International Religious Freedom Report 2005
Bureau of Democracy, Human Rights, and Labor

The Constitution provides for freedom of religion, and the Government generally respects this right in practice.

There was no change in the status of respect for religious freedom during the period covered by this report, and government policy continued to contribute to the generally free practice of religion.

The generally amicable relationship among religions in society contributed to religious freedom.

The U.S. Government discusses religious freedom issues with the Government as part of its overall policy to promote human rights.

Section I. Religious Demography

The country, an island state of 265 square miles, had a population of approximately 90,000. Missionaries introduced Christianity into the area in the mid-19th century. According to 2002 government statistics, major religious groups included: the Roman Catholic Church (55 percent); Kiribati Protestant Church (KPC), formerly the Congregational Church (37 percent); Church of Jesus Christ of Latter-day Saints (Mormons) (3 percent); Seventh-day Adventists (2 percent); and the Baha'i Faith (2 percent). Persons with no religious preference accounted for an estimated 5 percent of the population. Members of the Catholic faith were concentrated in the northern islands of the Gilbert Islands group, while Protestants were the majority in the southern Gilbert Islands.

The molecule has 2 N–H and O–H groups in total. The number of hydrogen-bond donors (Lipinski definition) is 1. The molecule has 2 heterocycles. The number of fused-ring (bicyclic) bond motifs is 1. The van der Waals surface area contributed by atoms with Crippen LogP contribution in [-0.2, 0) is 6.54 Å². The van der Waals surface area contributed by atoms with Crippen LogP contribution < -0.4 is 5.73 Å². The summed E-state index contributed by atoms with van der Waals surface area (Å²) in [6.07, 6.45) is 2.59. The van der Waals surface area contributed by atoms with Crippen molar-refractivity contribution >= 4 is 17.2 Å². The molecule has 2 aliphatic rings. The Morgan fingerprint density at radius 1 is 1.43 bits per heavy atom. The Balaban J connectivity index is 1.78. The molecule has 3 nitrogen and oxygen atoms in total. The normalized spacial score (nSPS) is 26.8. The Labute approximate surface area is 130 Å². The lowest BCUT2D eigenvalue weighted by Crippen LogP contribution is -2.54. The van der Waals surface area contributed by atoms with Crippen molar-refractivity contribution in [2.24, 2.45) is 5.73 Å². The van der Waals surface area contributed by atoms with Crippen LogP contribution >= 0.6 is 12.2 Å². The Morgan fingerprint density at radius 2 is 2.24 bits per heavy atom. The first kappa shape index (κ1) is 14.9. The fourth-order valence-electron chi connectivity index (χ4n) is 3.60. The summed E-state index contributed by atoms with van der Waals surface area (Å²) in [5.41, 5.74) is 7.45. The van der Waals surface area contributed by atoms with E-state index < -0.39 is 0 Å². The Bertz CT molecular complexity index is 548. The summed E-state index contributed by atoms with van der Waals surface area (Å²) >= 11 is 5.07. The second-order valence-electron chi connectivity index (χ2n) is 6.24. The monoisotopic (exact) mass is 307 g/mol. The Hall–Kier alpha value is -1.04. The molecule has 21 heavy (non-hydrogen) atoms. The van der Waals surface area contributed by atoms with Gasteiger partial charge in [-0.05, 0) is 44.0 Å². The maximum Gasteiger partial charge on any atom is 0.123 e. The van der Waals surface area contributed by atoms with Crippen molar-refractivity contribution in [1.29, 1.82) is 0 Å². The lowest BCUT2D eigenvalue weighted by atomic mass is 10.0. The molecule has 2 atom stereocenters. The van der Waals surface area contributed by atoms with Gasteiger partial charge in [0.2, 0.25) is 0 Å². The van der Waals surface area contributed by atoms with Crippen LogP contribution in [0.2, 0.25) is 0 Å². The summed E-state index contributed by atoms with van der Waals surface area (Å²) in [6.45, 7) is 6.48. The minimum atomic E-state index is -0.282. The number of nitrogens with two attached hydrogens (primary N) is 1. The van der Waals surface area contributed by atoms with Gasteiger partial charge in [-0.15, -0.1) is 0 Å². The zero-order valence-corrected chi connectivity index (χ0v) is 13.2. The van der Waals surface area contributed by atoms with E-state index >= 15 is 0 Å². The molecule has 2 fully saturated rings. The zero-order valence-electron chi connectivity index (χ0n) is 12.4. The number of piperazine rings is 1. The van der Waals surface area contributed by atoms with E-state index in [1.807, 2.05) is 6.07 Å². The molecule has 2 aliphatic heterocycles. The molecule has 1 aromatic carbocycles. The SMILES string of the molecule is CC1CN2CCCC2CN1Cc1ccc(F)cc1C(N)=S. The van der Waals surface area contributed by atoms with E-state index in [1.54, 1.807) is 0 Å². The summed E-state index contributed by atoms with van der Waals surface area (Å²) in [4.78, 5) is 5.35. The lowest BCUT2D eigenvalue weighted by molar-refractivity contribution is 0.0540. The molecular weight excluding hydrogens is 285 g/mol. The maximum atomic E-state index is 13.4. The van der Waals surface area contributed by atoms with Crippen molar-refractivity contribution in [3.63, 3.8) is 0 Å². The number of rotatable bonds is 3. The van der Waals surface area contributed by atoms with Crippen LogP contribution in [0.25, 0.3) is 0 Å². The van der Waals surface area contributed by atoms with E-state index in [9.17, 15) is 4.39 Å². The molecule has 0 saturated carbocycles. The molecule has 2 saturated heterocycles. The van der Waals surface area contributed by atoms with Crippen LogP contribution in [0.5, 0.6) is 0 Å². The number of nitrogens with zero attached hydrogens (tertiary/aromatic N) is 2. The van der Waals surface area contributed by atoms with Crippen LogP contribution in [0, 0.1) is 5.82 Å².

The Mormons, Council of World Missions, Jehovah's Witnesses, and Seventh-day Adventists all had missionaries in the country.

Section II. Status of Religious Freedom

Legal/Policy Framework

The Constitution provides for freedom of religion, and the Government generally respects this right in practice. The Government at all levels strives to protect this right in full, and does not tolerate its abuse, either by governmental or private actors.

There is no state religion. The Government does not favor a particular religion, nor were there separate legal categories for different religions.

Christmas, Easter, and National Gospel Day are official holidays.

There are no criteria for registering religious groups, nor are there consequences for not registering.

Restrictions on Religious Freedom

Government policy and practice contributed to the generally free practice of religion.

There were no reports of religious prisoners or detainees.

Forced Religious Conversion

There were no reports of forced religious conversion, including of minor U.S. citizens who had been abducted or illegally removed from the United States, or of the refusal to allow such citizens to be returned to the United States.

Abuses by Terrorist Organizations

There were no reported abuses targeted at specific religions by terrorist organizations during the period covered by this report.

Section III. Societal Attitudes

Christianity, the religion of more than 90 percent of the population, remained a dominant social and cultural force, but relations were amicable among the country's religions.

Nonbelievers, who constituted a very small percentage of residents, do not suffer discrimination. Most governmental and social functions begin and end with an interdenominational Christian prayer delivered by an ordained minister, cleric, or other church official.

Section IV. U.S. Government Policy

The U.S. Government discusses religious freedom issues with the Government as part of its overall policy to promote human rights.

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